Medication Interactions

Spirulina’s health benefits may interact with or counter certain medications' effects, including those used to treat diabetes, immunosuppressants, and blood thinners.

B12 deficiency

It’s often claimed that spirulina contains high levels of vitamin B 12, but its content is not well-absorbed by the human body. If you have a B12 deficiency — common in people with plant-based diets — you should make sure you’re supplementing from another source. 

Show Sources


The Guardian: “Spirulina: a luxury health food and a panacea for malnutrition.”

American Journal of Clinical Nutrition: “Vitamin B-12 from algae appears not to be bioavailable.”

Cardiovascular Therapeutics. “Hypolipidemic, Antioxidant and Antiinflammatory Activities of Microalgae Spirulina.”

Cleveland Clinic: “3 Vitamins That Are Best for Boosting Your Immunity.”

Cleveland Clinic: “7 Foods That Are High in Magnesium.”

Current Pharmaceutical Biotechnology: “Nutritional and Therapeutic Potential of Spirulina.”

Current Protein & Peptide Science: “C-phycocyanin: a biliprotein with antioxidant, anti-inflammatory and neuroprotective effects.”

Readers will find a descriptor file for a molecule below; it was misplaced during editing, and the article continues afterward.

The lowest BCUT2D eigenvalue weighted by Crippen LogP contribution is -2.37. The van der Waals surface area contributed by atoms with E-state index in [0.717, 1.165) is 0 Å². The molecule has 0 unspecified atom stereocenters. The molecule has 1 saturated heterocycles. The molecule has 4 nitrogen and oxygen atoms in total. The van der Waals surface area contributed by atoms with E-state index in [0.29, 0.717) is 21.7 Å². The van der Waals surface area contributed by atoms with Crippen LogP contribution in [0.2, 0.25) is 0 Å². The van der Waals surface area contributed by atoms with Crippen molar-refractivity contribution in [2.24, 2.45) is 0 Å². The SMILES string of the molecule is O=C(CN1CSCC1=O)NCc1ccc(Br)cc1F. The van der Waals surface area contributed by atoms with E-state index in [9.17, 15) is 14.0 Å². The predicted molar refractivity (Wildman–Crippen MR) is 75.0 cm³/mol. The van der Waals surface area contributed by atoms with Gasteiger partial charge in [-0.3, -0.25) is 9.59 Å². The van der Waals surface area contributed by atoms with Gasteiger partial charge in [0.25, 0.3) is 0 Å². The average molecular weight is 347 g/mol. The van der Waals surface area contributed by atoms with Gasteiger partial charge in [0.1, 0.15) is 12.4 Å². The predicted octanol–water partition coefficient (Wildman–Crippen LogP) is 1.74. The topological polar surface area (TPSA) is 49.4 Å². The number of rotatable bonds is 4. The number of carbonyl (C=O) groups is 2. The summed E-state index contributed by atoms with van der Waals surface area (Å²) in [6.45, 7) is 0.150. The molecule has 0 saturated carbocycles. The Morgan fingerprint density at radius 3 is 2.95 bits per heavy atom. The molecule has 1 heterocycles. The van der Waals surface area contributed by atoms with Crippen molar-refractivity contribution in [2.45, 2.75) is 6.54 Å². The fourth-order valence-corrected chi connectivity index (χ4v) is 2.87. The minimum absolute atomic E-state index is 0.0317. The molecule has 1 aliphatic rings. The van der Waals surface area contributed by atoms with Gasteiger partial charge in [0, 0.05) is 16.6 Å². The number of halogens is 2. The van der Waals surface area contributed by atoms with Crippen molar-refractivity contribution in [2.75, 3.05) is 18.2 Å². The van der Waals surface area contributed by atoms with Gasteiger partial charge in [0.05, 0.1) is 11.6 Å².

ESHA Research, Inc., Salem, Oregon: “Spirulina.”

European Archives of Oto-Rhino-Laryngoloy: “The effects of spirulina on allergic rhinitis.”

European Review for Medical and Pharmacological Sciences: “Effects of spirulina consumption on body weight, blood pressure, and endothelial function in overweight hypertensive Caucasians: a double-blind, placebo-controlled, randomized trial.”

Free Radical Biology and Medicine. “Oxidative stress, inflammation, and cancer: How are they linked?”

International Journal of Pharmacy and Pharmaceutical Sciences: “Effectiveness of spirulina mouthwash on reduction of dental plaque and gingivitis: a clinic study.”

Journal of Cancer: “Phycocyanin: A Potential Drug for Cancer Treatment.”

Journal of Infection and Public Health: “Spirulina consumption effectively reduces anti-inflammatory and pain related infectious diseases.”

Mayo Clinic: Triglycerides: Why do they matter?

Mount Sinai: “Spirulina.”

National Institutes of Health: “Blue-Green Algae.”

Nutrition and Cancer: “Evaluation of chemoprevention of oral cancer with Spirulina fusiformis.”

The British Journal of Nutrition: “Spirulina is an effective dietary source of zeaxanthin to humans.”